I’m all for public spending priorities being in favour of those who need it most, but I’d appreciate some evidence that this is what’s happening. Thanks in advance!

      • Jonny Rose

        Fair question: I don’t have a link – the homeless comment was more a case of picking something emotive-but-inarguable from a hierarchy of public services.

        “I’d rather Fairfield Halls took the brunt than, say, cemetary maintenance.” just doesn’t sound as sexy.

        That said, I, too, would be interested in seeing a cost-benefit ratio for all the various permutations of Fairfield’s renovation: and where savings made by the council would or would not go in light of each of them. Perhaps something for Cllr Tony Newman’s next piece :)

        • Tom Black

          Thanks for the reply – I hope we get that kind of data at some point this year. The current administration has taken some good steps on transparency, I would hope this is deemed a case where that example can be followed.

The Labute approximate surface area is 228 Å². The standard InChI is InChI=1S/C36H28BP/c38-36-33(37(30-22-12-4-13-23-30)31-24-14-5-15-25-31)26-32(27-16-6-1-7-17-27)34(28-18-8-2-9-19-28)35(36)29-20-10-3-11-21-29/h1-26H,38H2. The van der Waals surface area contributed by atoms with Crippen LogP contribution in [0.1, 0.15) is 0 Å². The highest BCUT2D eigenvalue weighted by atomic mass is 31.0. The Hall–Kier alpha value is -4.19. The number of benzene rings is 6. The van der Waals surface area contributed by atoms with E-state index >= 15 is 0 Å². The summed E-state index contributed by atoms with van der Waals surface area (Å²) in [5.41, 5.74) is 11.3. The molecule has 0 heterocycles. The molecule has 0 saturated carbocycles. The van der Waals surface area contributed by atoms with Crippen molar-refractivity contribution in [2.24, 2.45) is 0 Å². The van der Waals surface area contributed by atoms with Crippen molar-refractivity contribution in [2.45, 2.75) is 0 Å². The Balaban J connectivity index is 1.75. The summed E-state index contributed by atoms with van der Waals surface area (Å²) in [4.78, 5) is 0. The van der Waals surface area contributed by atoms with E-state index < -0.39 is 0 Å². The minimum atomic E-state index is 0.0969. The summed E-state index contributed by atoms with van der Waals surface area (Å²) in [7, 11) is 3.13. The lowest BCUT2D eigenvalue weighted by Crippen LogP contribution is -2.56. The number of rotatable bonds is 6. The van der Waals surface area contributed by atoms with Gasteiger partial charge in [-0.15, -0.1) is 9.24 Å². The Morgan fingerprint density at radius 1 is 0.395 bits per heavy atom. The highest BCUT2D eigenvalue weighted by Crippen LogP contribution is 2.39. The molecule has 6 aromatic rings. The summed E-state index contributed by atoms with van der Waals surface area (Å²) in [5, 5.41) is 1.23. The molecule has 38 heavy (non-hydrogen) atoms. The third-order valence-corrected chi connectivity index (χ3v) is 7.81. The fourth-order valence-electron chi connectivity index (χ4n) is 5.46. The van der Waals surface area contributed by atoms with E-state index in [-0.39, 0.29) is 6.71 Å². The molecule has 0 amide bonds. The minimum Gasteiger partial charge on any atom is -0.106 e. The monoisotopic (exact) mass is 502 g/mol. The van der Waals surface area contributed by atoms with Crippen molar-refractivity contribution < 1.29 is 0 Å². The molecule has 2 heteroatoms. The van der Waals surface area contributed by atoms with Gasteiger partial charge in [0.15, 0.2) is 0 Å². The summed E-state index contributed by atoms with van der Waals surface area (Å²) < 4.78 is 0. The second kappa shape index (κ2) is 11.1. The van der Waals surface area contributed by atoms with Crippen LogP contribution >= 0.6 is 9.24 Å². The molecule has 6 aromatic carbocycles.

• Robert Ward

            I am part way through analysing the available data on people living on the street. Not homelessness I know, but again a question of definition.

          • Robert Ward

            Also agree on the need for cost-benefit analysis of options. Less footfall at the Fairfield is less people on the streets spending money on other things which can generate revenue from business rates as well as jobs.

            You should also not forget that the wider Fairfield development is already subsidising a great deal of social housing.

        • Serena Alam

          I think it’s a fair question too! (pun not intended as always). I once got mistaken for a homeless person #awkward… so *I* empathise with the homeless.

      • Y Bachgen

        No, I don’t. It would be useful I agree. However, I suspect the question is: how much less are they cutting the services for the poor and vulnerable as a result of reducing the Council’s middle-class subsidy.

        • Tom Black

          Thanks also. I suspect you and I will have to one day have a separate discussion about your misapprehension that only middle-class people go to the theatre or concerts, though!